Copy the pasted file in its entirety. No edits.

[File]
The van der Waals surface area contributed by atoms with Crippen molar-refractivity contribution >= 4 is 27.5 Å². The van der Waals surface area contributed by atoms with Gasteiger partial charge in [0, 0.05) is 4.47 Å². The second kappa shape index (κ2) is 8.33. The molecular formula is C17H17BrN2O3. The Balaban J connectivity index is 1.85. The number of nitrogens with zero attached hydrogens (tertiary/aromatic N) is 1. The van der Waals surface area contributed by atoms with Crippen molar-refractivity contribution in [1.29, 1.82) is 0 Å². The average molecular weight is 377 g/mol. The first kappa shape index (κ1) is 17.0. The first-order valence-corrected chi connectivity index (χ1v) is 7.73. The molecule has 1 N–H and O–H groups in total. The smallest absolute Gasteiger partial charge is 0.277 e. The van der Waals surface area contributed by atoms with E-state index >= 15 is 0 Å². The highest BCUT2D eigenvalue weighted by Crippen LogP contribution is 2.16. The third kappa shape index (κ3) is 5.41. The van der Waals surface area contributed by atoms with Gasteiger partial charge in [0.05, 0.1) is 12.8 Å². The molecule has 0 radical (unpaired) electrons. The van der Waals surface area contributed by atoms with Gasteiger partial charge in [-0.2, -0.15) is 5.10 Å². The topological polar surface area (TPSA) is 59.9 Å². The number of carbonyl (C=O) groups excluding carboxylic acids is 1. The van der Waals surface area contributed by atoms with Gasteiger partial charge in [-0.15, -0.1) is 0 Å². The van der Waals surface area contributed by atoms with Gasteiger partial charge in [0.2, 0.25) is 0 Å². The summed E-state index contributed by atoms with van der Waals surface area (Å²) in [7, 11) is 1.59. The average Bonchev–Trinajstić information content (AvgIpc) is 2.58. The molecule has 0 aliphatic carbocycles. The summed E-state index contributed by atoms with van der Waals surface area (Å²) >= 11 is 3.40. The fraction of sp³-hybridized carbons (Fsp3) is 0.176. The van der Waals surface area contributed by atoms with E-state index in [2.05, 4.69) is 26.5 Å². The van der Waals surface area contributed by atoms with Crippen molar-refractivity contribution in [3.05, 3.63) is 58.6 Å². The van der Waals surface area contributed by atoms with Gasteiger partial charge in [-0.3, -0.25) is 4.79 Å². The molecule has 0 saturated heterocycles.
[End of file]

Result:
The van der Waals surface area contributed by atoms with Crippen molar-refractivity contribution >= 4 is 27.5 Å². The van der Waals surface area contributed by atoms with Gasteiger partial charge in [0, 0.05) is 4.47 Å². The second kappa shape index (κ2) is 8.33. The molecular formula is C17H17BrN2O3. The Balaban J connectivity index is 1.85. The number of nitrogens with zero attached hydrogens (tertiary/aromatic N) is 1. The van der Waals surface area contributed by atoms with Crippen molar-refractivity contribution in [1.29, 1.82) is 0 Å². The average molecular weight is 377 g/mol. The first kappa shape index (κ1) is 17.0. The first-order valence-corrected chi connectivity index (χ1v) is 7.73. The molecule has 1 N–H and O–H groups in total. The smallest absolute Gasteiger partial charge is 0.277 e. The van der Waals surface area contributed by atoms with E-state index >= 15 is 0 Å². The highest BCUT2D eigenvalue weighted by Crippen LogP contribution is 2.16. The third kappa shape index (κ3) is 5.41. The van der Waals surface area contributed by atoms with Gasteiger partial charge in [0.05, 0.1) is 12.8 Å². The molecule has 0 radical (unpaired) electrons. The van der Waals surface area contributed by atoms with Gasteiger partial charge in [-0.2, -0.15) is 5.10 Å². The topological polar surface area (TPSA) is 59.9 Å². The number of carbonyl (C=O) groups excluding carboxylic acids is 1. The van der Waals surface area contributed by atoms with Gasteiger partial charge in [-0.15, -0.1) is 0 Å². The van der Waals surface area contributed by atoms with Gasteiger partial charge in [0.2, 0.25) is 0 Å². The summed E-state index contributed by atoms with van der Waals surface area (Å²) in [7, 11) is 1.59. The average Bonchev–Trinajstić information content (AvgIpc) is 2.58. The molecule has 0 aliphatic carbocycles. The summed E-state index contributed by atoms with van der Waals surface area (Å²) >= 11 is 3.40. The fraction of sp³-hybridized carbons (Fsp3) is 0.176. The van der Waals surface area contributed by atoms with E-state index in [2.05, 4.69) is 26.5 Å². The van der Waals surface area contributed by atoms with Crippen molar-refractivity contribution in [3.05, 3.63) is 58.6 Å². The van der Waals surface area contributed by atoms with Gasteiger partial charge in [-0.3, -0.25) is 4.79 Å². The molecule has 0 saturated heterocycles.